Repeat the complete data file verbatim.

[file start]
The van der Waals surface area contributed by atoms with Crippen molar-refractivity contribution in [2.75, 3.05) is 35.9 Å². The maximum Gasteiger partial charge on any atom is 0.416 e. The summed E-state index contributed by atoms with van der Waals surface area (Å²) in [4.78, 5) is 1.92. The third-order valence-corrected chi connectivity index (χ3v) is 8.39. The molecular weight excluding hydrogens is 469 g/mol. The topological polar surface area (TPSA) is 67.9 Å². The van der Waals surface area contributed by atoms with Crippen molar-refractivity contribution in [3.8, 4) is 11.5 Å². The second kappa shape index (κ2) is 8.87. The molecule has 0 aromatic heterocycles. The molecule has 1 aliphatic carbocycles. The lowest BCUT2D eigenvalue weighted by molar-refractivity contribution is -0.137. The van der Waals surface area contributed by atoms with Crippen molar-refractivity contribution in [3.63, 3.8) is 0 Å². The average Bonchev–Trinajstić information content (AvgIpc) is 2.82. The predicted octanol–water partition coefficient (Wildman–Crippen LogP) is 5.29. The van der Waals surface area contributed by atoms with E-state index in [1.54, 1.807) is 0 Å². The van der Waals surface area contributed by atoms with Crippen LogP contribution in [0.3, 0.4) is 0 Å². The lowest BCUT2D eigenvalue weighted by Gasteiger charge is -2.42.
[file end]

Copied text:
The van der Waals surface area contributed by atoms with Crippen molar-refractivity contribution in [2.75, 3.05) is 35.9 Å². The maximum Gasteiger partial charge on any atom is 0.416 e. The summed E-state index contributed by atoms with van der Waals surface area (Å²) in [4.78, 5) is 1.92. The third-order valence-corrected chi connectivity index (χ3v) is 8.39. The molecular weight excluding hydrogens is 469 g/mol. The topological polar surface area (TPSA) is 67.9 Å². The van der Waals surface area contributed by atoms with Crippen molar-refractivity contribution in [3.8, 4) is 11.5 Å². The second kappa shape index (κ2) is 8.87. The molecule has 0 aromatic heterocycles. The molecule has 1 aliphatic carbocycles. The lowest BCUT2D eigenvalue weighted by molar-refractivity contribution is -0.137. The van der Waals surface area contributed by atoms with Crippen molar-refractivity contribution in [3.63, 3.8) is 0 Å². The average Bonchev–Trinajstić information content (AvgIpc) is 2.82. The predicted octanol–water partition coefficient (Wildman–Crippen LogP) is 5.29. The van der Waals surface area contributed by atoms with E-state index in [1.54, 1.807) is 0 Å². The van der Waals surface area contributed by atoms with Crippen LogP contribution in [0.3, 0.4) is 0 Å². The lowest BCUT2D eigenvalue weighted by Gasteiger charge is -2.42.